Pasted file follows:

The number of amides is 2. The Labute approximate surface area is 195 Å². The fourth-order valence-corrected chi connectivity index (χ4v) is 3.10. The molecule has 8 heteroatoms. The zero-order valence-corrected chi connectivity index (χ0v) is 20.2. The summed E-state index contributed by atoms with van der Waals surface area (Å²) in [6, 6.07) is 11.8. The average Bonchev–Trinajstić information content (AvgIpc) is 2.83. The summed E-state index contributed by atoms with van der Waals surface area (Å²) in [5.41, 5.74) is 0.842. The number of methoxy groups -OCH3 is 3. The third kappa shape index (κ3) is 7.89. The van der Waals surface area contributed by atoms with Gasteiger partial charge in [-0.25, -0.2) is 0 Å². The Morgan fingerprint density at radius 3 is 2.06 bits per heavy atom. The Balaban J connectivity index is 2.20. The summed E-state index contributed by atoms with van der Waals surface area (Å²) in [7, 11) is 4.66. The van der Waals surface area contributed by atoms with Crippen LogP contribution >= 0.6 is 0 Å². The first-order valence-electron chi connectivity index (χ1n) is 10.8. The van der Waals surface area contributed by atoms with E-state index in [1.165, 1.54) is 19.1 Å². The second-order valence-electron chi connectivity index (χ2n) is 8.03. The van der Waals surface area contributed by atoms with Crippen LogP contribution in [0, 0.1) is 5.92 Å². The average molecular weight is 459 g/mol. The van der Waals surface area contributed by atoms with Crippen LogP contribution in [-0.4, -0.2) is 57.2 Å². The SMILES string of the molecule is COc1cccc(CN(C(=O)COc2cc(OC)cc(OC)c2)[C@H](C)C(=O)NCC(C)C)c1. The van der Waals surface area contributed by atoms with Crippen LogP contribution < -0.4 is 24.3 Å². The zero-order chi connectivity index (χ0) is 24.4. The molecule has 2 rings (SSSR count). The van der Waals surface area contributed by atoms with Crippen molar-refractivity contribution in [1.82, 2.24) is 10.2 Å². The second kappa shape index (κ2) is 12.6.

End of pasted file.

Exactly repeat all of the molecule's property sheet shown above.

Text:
The number of amides is 2. The Labute approximate surface area is 195 Å². The fourth-order valence-corrected chi connectivity index (χ4v) is 3.10. The molecule has 8 heteroatoms. The zero-order valence-corrected chi connectivity index (χ0v) is 20.2. The summed E-state index contributed by atoms with van der Waals surface area (Å²) in [6, 6.07) is 11.8. The average Bonchev–Trinajstić information content (AvgIpc) is 2.83. The summed E-state index contributed by atoms with van der Waals surface area (Å²) in [5.41, 5.74) is 0.842. The number of methoxy groups -OCH3 is 3. The third kappa shape index (κ3) is 7.89. The van der Waals surface area contributed by atoms with Gasteiger partial charge in [-0.25, -0.2) is 0 Å². The Morgan fingerprint density at radius 3 is 2.06 bits per heavy atom. The Balaban J connectivity index is 2.20. The summed E-state index contributed by atoms with van der Waals surface area (Å²) in [7, 11) is 4.66. The van der Waals surface area contributed by atoms with Crippen LogP contribution >= 0.6 is 0 Å². The first-order valence-electron chi connectivity index (χ1n) is 10.8. The van der Waals surface area contributed by atoms with E-state index in [1.165, 1.54) is 19.1 Å². The second-order valence-electron chi connectivity index (χ2n) is 8.03. The van der Waals surface area contributed by atoms with Crippen LogP contribution in [0, 0.1) is 5.92 Å². The average molecular weight is 459 g/mol. The van der Waals surface area contributed by atoms with Crippen LogP contribution in [-0.4, -0.2) is 57.2 Å². The SMILES string of the molecule is COc1cccc(CN(C(=O)COc2cc(OC)cc(OC)c2)[C@H](C)C(=O)NCC(C)C)c1. The van der Waals surface area contributed by atoms with Crippen LogP contribution < -0.4 is 24.3 Å². The zero-order chi connectivity index (χ0) is 24.4. The molecule has 2 rings (SSSR count). The van der Waals surface area contributed by atoms with Crippen molar-refractivity contribution in [1.82, 2.24) is 10.2 Å². The second kappa shape index (κ2) is 12.6.